The likes of Melymel, whose “IDGAF” video has earned nearly five million YouTube views to date and is considered the mother of rap in Santo Domingo, do nothing to speak up for the rights and protection of her own. “It is not justified that he has been with a minor, but with all those miles she has, walking at night, drinking, smoking, tattooed, any man would consider even a grandmother,” she said on a since deleted Instagram post in support of Rochy RD, doubling down on the slut-shaming popular among her male colleagues.
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"To them, Rochy is just a poor-poor victim who couldn’t help what he was doing, and those girls knew absolutely and exactly what the fuck they were doing."

Even Tokischa, who has used her music to promote female autonomy (in a nation with one of the highest femicide rates in the world) as well as her pro-sex and pro-drugs politics, came under fire after releasing her surprise collaboration with Marshmellow on “ESTALIZO.” Demanding #FreeRochy, she used a jarring caption that loosely translated to, “Underage girls and boys, hustling for their money or sometimes free of charge, take a lot of dick.” It has since been deleted as well.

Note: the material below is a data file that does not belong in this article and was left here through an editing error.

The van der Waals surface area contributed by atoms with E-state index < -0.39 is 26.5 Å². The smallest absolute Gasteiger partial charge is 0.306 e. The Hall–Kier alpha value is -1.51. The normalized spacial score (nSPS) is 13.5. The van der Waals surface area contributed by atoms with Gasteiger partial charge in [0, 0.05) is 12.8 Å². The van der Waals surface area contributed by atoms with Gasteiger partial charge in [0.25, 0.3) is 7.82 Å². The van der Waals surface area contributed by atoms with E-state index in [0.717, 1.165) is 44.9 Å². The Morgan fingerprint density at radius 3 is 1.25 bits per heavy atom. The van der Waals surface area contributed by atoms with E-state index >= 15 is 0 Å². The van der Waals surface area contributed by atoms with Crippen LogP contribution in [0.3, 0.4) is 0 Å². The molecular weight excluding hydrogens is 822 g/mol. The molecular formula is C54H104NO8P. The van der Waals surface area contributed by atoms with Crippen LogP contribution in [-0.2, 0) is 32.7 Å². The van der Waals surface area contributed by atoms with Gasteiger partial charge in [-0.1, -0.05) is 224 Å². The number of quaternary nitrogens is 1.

As a first-generation Dominican from the Bronx, raised by hip-hop and reggaeton, it has become increasingly challenging being a woman while listening to and trying to uplift our proverbial heroes. The same digital era that has afforded many of us diasporic Domis the unique opportunity to tell our stories to the masses about a movement shaped by Black immigrant creativity, local colloquialism, y el barrio — all while giving the middle finger to everything commercial — is the same machine forcing us to reckon with a dangerous tradition of silence.